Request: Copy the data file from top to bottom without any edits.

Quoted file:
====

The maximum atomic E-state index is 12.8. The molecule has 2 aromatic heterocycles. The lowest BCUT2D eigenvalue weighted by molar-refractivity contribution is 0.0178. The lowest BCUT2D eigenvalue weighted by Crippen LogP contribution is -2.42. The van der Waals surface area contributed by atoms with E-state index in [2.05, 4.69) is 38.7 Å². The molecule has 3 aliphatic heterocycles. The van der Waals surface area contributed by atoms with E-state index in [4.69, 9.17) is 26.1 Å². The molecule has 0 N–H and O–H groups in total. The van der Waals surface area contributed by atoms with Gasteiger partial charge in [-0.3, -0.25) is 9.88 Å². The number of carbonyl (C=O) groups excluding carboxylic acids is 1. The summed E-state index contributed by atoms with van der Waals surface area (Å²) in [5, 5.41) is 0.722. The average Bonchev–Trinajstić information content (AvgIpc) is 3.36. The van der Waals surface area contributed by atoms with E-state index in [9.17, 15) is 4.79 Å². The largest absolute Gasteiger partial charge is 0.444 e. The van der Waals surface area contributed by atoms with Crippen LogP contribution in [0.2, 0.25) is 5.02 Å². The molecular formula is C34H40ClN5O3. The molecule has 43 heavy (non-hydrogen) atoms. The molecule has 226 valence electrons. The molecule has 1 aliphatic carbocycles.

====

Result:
The maximum atomic E-state index is 12.8. The molecule has 2 aromatic heterocycles. The lowest BCUT2D eigenvalue weighted by molar-refractivity contribution is 0.0178. The lowest BCUT2D eigenvalue weighted by Crippen LogP contribution is -2.42. The van der Waals surface area contributed by atoms with E-state index in [2.05, 4.69) is 38.7 Å². The molecule has 3 aliphatic heterocycles. The van der Waals surface area contributed by atoms with E-state index in [4.69, 9.17) is 26.1 Å². The molecule has 0 N–H and O–H groups in total. The van der Waals surface area contributed by atoms with Gasteiger partial charge in [-0.3, -0.25) is 9.88 Å². The number of carbonyl (C=O) groups excluding carboxylic acids is 1. The summed E-state index contributed by atoms with van der Waals surface area (Å²) in [5, 5.41) is 0.722. The average Bonchev–Trinajstić information content (AvgIpc) is 3.36. The van der Waals surface area contributed by atoms with E-state index in [9.17, 15) is 4.79 Å². The largest absolute Gasteiger partial charge is 0.444 e. The van der Waals surface area contributed by atoms with Crippen LogP contribution in [0.2, 0.25) is 5.02 Å². The molecular formula is C34H40ClN5O3. The molecule has 43 heavy (non-hydrogen) atoms. The molecule has 226 valence electrons. The molecule has 1 aliphatic carbocycles.